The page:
To identify subregions of cartilage loss in mild/advanced osteoarthritis and using recently published technology,20 the medial tibia and lateral tibia plates were subdivided into five subregions (each covering approximately 20% of the total subchondral bone area) and the central medial femur and central lateral femur plates in three subregions (each covering 33% of the total subchondral bone area), respectively. Based on recent work suggesting early loss in central areas,21 22 we focused specifically on the central medial and lateral tibia and on the central medial and lateral femora. In a previous study, test–retest coefficients of variations (with joint repositioning) ranged from 2.0% to 3.6%.4 Regional measurement displayed precision errors between 1.5% and 4.7%.20
Using the proton density-weighted fat suppressed sequences, MRI were analysed with the semiquantitative WORMS method by two experienced musculoskeletal radiologists (AG, FR), which in its full scope incorporates various features of different diarthoidal tissues.12 For the purposes of this paper, we focused only on articular cartilage integrity so as to create a parallel with other measures of cartilage loss. Scores for cartilage using WORMS range from 0 (normal) to 6 (no cartilage remaining in a region) (see supplemental file 3 for details of scoring, available online only). Cartilage was evaluated in 10 subregions of the tibiofemoral joint: anterior, central and posterior segments of the medial and lateral femur and tibia. Because our focus was only on cartilage in the tibiofemoral joint, we did not include patellofemoral regions in our analysis. To adapt the WORMS scores to the plate areas described above, we assigned the following WORMS subregions to the plates: the central medial tibia subregion corresponds to the central medial tibia plate and the central medial femur to the central medial femur plate. We averaged the three subregions read for WORMS in the medial tibia (anterior, central and posterior) to depict the medial tibia plate. In a random sample of 170 knees, interrater agreement for cartilage semiquantitative scoring showed a weighted k value of 0.73 (95% CI 0.71 to 0.75).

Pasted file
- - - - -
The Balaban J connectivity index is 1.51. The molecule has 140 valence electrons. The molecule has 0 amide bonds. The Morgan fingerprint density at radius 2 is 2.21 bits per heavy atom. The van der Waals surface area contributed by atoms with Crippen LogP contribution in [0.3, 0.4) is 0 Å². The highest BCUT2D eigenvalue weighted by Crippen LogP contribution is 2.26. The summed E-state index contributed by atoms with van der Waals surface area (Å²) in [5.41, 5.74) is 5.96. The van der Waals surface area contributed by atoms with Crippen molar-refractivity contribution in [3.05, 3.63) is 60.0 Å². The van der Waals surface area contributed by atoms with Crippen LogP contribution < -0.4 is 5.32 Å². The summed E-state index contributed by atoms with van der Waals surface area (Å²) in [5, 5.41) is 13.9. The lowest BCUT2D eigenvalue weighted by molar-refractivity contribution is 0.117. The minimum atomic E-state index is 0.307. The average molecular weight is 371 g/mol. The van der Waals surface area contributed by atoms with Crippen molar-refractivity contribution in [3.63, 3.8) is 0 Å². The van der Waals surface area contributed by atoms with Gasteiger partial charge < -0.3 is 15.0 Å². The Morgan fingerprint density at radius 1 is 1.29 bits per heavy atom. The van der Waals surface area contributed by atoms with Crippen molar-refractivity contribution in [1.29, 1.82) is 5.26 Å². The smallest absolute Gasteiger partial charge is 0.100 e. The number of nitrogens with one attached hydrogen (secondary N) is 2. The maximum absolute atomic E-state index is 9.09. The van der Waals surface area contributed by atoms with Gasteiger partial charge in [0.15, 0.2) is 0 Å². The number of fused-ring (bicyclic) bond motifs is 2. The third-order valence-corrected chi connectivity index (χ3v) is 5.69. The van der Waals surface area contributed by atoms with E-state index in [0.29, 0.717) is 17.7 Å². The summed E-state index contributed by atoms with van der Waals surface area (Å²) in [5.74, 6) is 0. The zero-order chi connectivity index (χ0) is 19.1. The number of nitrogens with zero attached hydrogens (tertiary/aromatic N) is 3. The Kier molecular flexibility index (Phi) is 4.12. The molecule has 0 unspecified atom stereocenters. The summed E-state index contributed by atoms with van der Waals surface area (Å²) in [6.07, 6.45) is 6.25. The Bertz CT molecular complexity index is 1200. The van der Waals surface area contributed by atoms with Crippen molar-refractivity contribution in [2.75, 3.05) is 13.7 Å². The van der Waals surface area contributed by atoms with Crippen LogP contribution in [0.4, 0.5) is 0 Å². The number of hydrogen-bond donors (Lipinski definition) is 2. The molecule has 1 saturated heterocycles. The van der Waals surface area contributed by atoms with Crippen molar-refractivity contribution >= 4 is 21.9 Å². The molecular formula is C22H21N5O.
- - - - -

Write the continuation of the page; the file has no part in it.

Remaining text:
Assessment of radiographs
In all subjects, bilateral fixed flexion weight-bearing posteroanterior23 views of the knees were obtained. All radiographs were read for the Kellgren/Lawrence (K/L) grade (0–4)24 (weighted kappa (intrarater reliability) 0.83; 95% CI 0.74 to 0.91) by an academically based musculoskeletal radiologist (PA). Kellgren and Lawrence used different descriptions of their grades,25 with grade 2 usually described as having definite osteophytes and possible narrowing, but with non-weight-bearing films used in their atlas. To standardise this approach, because osteoarthritis is usually defined as showing cartilage loss and because in our highly standardised weight-bearing films, we rarely encountered a knee with definite osteophytes that did not show probable narrowing, we agreed in advance that K/L grade 2 would be defined as definite osteophytes and probable mild narrowing.
The overall goal of the analysis was to determine whether knees with osteoarthritis (K/L grades 1–4) had quantitative and semiquantitative measurements that differed from knees with no osteoarthritis (K/L grade 0), with a special emphasis on whether this was true for mild osteoarthritis (K/L grade 2). We pursued two different analytical approaches.